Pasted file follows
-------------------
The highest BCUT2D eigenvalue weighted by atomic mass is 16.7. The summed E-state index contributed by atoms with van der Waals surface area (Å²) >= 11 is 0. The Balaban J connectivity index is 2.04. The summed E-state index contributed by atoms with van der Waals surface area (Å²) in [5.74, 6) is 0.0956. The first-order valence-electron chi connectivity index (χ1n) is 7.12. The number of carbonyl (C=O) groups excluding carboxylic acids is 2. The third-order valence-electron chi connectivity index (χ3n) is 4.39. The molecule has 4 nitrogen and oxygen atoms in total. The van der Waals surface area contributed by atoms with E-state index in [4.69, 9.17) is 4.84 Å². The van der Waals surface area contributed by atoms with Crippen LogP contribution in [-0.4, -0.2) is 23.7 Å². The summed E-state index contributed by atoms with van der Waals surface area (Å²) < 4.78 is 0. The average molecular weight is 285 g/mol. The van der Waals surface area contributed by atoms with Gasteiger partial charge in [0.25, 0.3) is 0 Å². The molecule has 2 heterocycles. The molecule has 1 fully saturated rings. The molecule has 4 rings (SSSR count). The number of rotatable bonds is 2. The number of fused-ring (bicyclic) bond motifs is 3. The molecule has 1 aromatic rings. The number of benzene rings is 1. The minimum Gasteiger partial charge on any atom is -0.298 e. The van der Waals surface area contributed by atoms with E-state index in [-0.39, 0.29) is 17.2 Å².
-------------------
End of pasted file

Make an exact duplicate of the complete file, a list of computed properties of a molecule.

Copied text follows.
The highest BCUT2D eigenvalue weighted by atomic mass is 16.7. The summed E-state index contributed by atoms with van der Waals surface area (Å²) >= 11 is 0. The Balaban J connectivity index is 2.04. The summed E-state index contributed by atoms with van der Waals surface area (Å²) in [5.74, 6) is 0.0956. The first-order valence-electron chi connectivity index (χ1n) is 7.12. The number of carbonyl (C=O) groups excluding carboxylic acids is 2. The third-order valence-electron chi connectivity index (χ3n) is 4.39. The molecule has 4 nitrogen and oxygen atoms in total. The van der Waals surface area contributed by atoms with E-state index in [4.69, 9.17) is 4.84 Å². The van der Waals surface area contributed by atoms with Crippen LogP contribution in [-0.4, -0.2) is 23.7 Å². The summed E-state index contributed by atoms with van der Waals surface area (Å²) < 4.78 is 0. The average molecular weight is 285 g/mol. The van der Waals surface area contributed by atoms with Gasteiger partial charge in [0.25, 0.3) is 0 Å². The molecule has 2 heterocycles. The molecule has 1 fully saturated rings. The molecule has 4 rings (SSSR count). The number of rotatable bonds is 2. The number of fused-ring (bicyclic) bond motifs is 3. The molecule has 1 aromatic rings. The number of benzene rings is 1. The minimum Gasteiger partial charge on any atom is -0.298 e. The van der Waals surface area contributed by atoms with E-state index in [-0.39, 0.29) is 17.2 Å².